The few who have access to information are already leaving Russia. Most of Russia's oligarchs fled Russia within days of the invasion, but not after losing half of their investments. Economic pressure is effective; halting business in both directions makes people reconsider their options. Per comment, here's the source about oligarchs fleeing Russia; these are tracks of oligarch's planes flight paths, from townandcountrymag.com:

Tracks of oligarchs' planes.

ADDED: it looks like the sanctions against average people started to work a little. Here's an interview with Baronova, a former head of a Russian state controlled news organization who just quit over the war. This is what she says, among other things:

“People were in favor on [the] first day of invasion. Now they are less convinced and much more skeptical because they understand now that they are going to lose their jobs, they are going to lose their cars, their iPhones, their everything,” she said. “So, let’s see what that are going to say in a month … The whole world is in a bad position.”

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    I agree with everything you've said, but "text messages from a fallen Russian soldier's cellphone" looked incredibly fake to me. There is a large body of other evidence supporting your points available on the Internet, though. Commented Mar 4, 2022 at 7:06
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    If you object to the text messages (I've not seen them myself) there is plenty of other evidence of Russians believing the state media over the word of their own family (or at least, claiming to - there is, of course, the possibility that they will stick to the government line in their communications out of fear of being spied on and punished, whatever they may believe in private).
    – psmears
    Commented Mar 4, 2022 at 11:30
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    While many parts of this answer are close to truth (for example, censorship), the conclusion is wrong. Why denying goods will open the eyes of brainwashed people? It will only strengthen the propaganda - "we are betrayed by the West and surrounded by enemies!". People will become angry and bitter, true. But government has a lot of means to direct that anger to the West. Another consequence will be closer ties with China who will further replace western producers. Commented Mar 4, 2022 at 16:27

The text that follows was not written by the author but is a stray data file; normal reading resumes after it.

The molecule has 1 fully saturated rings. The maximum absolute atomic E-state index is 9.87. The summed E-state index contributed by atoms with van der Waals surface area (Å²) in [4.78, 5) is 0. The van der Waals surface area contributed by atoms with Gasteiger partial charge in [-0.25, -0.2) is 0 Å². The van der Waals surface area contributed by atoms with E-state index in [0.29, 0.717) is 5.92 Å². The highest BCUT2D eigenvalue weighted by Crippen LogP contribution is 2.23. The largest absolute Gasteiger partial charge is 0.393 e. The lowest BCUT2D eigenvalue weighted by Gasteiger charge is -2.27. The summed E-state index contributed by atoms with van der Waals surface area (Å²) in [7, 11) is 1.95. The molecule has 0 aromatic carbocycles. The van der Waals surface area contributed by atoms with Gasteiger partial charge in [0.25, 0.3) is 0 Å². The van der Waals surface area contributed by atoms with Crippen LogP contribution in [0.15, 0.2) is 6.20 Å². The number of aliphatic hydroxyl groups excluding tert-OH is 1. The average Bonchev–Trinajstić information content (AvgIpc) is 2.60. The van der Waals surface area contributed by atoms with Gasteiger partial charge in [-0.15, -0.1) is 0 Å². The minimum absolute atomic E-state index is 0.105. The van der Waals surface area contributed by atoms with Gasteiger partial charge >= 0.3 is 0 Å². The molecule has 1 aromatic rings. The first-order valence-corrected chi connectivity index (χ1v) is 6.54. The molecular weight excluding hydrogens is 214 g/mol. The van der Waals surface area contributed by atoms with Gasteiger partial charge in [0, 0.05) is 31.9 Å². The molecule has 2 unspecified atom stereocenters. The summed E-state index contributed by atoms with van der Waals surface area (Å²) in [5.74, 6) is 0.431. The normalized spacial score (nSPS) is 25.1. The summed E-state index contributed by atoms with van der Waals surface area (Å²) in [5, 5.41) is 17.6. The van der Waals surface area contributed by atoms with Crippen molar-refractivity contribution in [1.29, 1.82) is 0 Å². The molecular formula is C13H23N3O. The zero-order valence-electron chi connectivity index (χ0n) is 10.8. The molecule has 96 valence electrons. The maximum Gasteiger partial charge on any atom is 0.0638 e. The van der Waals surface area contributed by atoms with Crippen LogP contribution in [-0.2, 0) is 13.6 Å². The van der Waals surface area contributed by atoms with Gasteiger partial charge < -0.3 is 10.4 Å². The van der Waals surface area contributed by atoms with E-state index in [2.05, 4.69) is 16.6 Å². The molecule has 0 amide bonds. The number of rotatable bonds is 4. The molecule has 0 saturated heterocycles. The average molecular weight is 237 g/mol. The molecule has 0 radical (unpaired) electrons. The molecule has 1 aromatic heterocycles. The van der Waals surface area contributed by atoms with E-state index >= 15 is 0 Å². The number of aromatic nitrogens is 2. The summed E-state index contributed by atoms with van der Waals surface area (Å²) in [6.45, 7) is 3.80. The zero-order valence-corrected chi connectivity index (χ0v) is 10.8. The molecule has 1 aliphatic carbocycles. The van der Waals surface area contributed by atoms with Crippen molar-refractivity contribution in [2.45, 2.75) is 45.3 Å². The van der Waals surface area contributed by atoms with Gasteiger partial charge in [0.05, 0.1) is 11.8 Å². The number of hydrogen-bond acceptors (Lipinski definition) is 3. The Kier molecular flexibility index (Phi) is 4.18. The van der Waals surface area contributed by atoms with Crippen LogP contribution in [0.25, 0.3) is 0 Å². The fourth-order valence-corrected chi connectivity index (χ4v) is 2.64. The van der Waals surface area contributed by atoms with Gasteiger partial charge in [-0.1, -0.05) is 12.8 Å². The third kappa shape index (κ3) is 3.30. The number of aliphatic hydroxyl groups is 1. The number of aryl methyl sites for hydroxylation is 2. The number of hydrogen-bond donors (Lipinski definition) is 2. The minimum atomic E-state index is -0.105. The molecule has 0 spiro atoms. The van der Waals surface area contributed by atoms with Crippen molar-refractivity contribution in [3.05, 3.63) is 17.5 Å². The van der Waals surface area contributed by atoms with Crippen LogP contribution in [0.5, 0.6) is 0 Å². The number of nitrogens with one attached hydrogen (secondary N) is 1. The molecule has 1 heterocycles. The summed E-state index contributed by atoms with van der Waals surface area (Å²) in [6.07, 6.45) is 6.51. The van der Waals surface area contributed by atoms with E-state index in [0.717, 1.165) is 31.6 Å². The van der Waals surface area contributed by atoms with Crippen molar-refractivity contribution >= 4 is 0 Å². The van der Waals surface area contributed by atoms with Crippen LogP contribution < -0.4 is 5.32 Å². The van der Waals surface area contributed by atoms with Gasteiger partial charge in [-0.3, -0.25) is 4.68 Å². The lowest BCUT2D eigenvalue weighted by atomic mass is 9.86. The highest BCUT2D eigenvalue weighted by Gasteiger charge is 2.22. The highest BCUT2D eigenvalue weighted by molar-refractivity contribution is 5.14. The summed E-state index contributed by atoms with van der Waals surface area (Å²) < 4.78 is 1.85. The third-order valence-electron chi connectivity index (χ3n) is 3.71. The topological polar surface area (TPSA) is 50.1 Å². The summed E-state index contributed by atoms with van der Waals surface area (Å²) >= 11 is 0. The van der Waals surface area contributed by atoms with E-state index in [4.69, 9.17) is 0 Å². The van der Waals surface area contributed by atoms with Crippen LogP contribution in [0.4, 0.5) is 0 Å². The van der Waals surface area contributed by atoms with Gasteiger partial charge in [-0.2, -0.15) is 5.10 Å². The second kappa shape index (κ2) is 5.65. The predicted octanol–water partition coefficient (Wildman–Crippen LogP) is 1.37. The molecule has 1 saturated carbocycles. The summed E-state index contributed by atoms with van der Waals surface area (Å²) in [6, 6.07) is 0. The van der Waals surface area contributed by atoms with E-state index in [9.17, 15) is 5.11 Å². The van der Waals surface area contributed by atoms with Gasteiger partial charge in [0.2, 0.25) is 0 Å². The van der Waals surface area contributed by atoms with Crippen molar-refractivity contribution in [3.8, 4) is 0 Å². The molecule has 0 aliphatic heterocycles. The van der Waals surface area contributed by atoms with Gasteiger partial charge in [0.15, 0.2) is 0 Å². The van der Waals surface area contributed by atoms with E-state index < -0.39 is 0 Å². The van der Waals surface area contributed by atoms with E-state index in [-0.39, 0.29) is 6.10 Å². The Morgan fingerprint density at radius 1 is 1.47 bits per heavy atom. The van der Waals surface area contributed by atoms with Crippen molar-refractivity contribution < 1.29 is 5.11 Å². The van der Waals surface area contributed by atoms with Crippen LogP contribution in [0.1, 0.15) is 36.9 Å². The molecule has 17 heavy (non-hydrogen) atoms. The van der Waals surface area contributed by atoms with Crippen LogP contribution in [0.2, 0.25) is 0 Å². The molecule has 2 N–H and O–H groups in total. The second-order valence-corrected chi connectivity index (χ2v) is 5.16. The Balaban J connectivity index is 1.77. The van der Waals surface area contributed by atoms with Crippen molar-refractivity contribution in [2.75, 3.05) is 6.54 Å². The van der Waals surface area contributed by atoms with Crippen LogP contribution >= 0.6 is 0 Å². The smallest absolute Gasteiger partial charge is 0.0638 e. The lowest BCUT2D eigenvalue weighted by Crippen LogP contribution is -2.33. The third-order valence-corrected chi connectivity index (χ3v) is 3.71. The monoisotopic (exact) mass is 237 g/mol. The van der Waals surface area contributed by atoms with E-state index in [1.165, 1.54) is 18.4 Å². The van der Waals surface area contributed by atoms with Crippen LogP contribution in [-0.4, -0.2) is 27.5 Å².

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    @Michael Left in a vaccuum, sure. But you seem to forget what your own answer itself spends a lot of time on: the propaganda machine. Sanctions don't make that machine suddenly disappear. It spurs it into overdrive, and as Alex says the simplest and seemingly most effective way to deal with things is to go "look at what the evil West is doing to our great government and countrymen". North Korea's been sanctioned and isolated half to oblivion, but there's zero indication the dictatorial regime has gotten any weaker. It might be stronger, exactly because of this sort of propaganda. Commented Mar 5, 2022 at 6:06
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    There's no reason whatsoever they wouldn't aggressively push a narrative that says that the West/whoever hates us and is trying to kill us and the only way for us to get through this and show them our will and refusal to be run over is to get behind the autocracy 100%. Putin/whoever becomes the glorious stalwart protector. They'll phrase it as the only way to get through this: an existential threat needs a strong, powerful leader with the support of his people; else you die. That's Authoritarian Propaganda 101; it's often how an authoritarian regime gets started in the first place, too. Commented Mar 5, 2022 at 6:11

I suspect it's a combination of being seen in a good light in the West and actual operational difficulties. Some companies have mentioned the latter too:

Burberry said it was putting all shipments to Russia on hold, due to 'operational challenges', adding that it was keeping a close eye on the situation.

Due to SWIFT restrictions combined with Visa/Mastercad boycott of Russia, and compounded with Bank of Russia's own FX and capital movement restriction that were imposed in response, international transactions are probably difficult or at least uncertain at the moment.

Also MAERSK essentially announced an embargo, so physically getting some products in may become a challenge.

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    That's correct. In the case of turmoil companies try to minimize their risks. Right now RUB is in a wild ride and no one can predict what the next day will bring. So companies halt their operations. I remember Apple doing the same (closing the online store) last time RUB was in turmoil. Also it is not a boycott from Visa/MC, it is an implementation of the concrete sanctions imposed on concrete institutions.